Latin America’s leading central bankers have appealed for help from their finance ministers and highlighted the limits of monetary policy in weathering the severe terms-of-trade shock affecting the region.
The slowdown in China and the end of the commodities super-cycle has led to a big depreciation in Latin American currencies, which is triggering jumps in pass-through inflation.
Central banks face a difficult trade-off between keeping accommodative monetary policies in place to encourage subdued rates of GDP growth and a desire to raise rates to keep inflation expectations anchored. Meanwhile, investors have been trying to predict which Latin American central banks will raise rates despite the economic slowdown.
“Given the nature of this terms-of-trade shock, it would be a mistake to think that central banks should deal with these issues by themselves – we have a lot to do but we need strong fiscal policy and a strong financial system that works with a monetary policy geared to price stability,” says Augustin Carstens, governor of the Bank of Mexico, at the IMF/World Bank meetings in Lima in October.
Mexico’s currency has fallen by 20% in the past 12 months, but inflation remains in check and there has been no FX market intervention.
Meanwhile, the Brazilian real has fallen against the dollar by more than any other major world currency, exacerbating already high inflation (approaching 10%) and the Brazilian central bank has been much more active. The BCB has increased rates to 14.25% and intervened in the FX market by selling swaps to support the currency.
However, Alexandre Tombini, governor of the BCB, agrees with Carstens that a monetary policy solution to the crisis is limited.
“This is not a task for the central bank only,” he says. “We need to have a strong macroeconomic policy framework to weather [the end of the commodity super-cycle]. We have seen a fiscal adjustment, in regards to subsidies in the energy sector and bringing back some environmental taxes and so the price of energy is going up.
“This is good for the fiscal [position] but the adjustment has been at a slower speed than originally thought due to a political [crisis], and that is having an impact on risk premia.”
Rodrigo Vergara, president of the Central Bank of Chile, says the central banks have a joint responsibility to facilitate the economy’s transition away from the domination of commodities.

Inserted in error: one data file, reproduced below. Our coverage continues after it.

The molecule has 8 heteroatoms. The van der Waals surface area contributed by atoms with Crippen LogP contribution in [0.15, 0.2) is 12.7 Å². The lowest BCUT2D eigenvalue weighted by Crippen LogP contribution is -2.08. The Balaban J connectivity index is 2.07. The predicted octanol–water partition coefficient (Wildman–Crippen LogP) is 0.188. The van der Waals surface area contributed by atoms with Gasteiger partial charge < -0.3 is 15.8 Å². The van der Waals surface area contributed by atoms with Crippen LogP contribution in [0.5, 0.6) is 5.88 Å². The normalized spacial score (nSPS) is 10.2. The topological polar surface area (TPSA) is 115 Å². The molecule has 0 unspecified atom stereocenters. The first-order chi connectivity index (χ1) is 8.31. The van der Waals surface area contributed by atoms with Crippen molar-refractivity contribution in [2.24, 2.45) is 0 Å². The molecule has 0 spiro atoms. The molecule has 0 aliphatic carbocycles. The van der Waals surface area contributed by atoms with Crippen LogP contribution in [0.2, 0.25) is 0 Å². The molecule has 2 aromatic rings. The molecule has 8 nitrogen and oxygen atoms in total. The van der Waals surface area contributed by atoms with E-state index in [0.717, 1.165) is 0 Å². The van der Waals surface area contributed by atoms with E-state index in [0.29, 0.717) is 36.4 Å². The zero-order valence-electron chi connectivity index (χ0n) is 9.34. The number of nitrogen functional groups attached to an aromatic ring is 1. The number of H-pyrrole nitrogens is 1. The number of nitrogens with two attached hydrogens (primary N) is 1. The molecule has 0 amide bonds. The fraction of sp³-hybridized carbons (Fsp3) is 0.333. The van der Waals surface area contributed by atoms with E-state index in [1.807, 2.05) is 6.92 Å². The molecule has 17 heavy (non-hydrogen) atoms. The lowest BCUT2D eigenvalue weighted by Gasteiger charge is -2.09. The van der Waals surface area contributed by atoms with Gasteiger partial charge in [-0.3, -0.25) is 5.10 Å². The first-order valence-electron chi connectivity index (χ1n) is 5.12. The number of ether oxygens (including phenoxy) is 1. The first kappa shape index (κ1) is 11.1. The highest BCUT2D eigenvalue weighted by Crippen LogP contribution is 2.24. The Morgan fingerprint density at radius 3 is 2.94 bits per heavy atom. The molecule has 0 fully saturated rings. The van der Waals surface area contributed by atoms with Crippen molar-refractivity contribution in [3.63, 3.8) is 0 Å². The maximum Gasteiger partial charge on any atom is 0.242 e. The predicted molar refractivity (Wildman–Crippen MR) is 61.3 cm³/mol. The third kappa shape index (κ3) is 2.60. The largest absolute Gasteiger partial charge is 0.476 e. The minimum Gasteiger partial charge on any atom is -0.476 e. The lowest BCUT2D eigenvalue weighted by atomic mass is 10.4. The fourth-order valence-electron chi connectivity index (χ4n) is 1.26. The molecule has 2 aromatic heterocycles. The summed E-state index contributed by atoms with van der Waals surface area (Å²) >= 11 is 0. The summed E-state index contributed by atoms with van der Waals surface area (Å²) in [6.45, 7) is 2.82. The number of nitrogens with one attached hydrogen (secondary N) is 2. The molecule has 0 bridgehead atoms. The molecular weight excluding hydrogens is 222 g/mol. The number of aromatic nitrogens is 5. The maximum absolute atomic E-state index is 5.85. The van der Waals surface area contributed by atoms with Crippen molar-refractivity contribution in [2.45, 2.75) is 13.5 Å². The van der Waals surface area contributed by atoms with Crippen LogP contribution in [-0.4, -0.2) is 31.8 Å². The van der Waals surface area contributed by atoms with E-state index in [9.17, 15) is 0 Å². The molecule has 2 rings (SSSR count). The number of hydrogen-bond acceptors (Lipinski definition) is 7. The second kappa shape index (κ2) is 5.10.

“The challenge goes way beyond monetary policy to get back on track for growth,” he says. “We are facing tighter financing conditions and an end to the commodity super-cycle and we need to shift resources [via] a real depreciation in the exchange rate.
“In Chile we have allowed the currency to depreciate since 2013 while having a more expansionary monetary policy – despite inflation going up and being above target for the past 18 months.”
Vergara adds: “We don’t like this but it is transitory and we think expectations are well anchored and that’s why monetary policy in the region remains accommodative if not expansionary. Colombia has raised rates but in Chile real short-term rates are significantly negative.”
His assessment appears to contradict the expectations of many economists for rate rises in the region in the near future. For example, Goldman Sachs has predicted two rate rises in Chile, as well as another rise in Colombia and Peru.
The region’s bankers have also downplayed the possible use of macro-prudential measures to deal with the terms of trade shift, in favour of a more orthodox reliance on flexible exchange rates and inflation-targeting regimes.
“We used macro-prudential measures in 2007 and in early 2008 – in that period we used capital controls – everything,” says José Uribe, governor of the Central Bank of Colombia. “This is the only occasion we have used these tools because application should be framed through an analysis of cost versus benefit and adopt them only if there is a strong feeling that the benefit will outweigh the cost of distortions [these tools create in the economy].”
Vergara echoes Uribe’s theoretical acceptance but practical wariness of such policies. “We are prudent about macro-prudential measures,” he says. “We have seen so many curious measures taken in this part of the world and you need to be very clear what the objectives are for the instruments. We ourselves used capital controls in the 1990s but the cost to benefit result is not good in our analysis.”
Vergara adds: “We have to live with volatile capital flows – unless we close our economies.”
In response to Vergara’s thinly veiled criticism of Brazil’s use of capital controls in the wake of the financial crisis in 2009, Tombini says: “We had to deal with unprecedented levels of liquidity in 2009 and 2010, and the [existing] policy framework wasn’t sufficient to deal with these very large inflows.”
He continues: “A lot of money was left in the domestic markets and credit was growing much faster than we wanted. We had to enlarge our toolkit. Capital flow measures are exceptional and temporary and they create their own problems but given the size of the inflows there wasn’t another option.”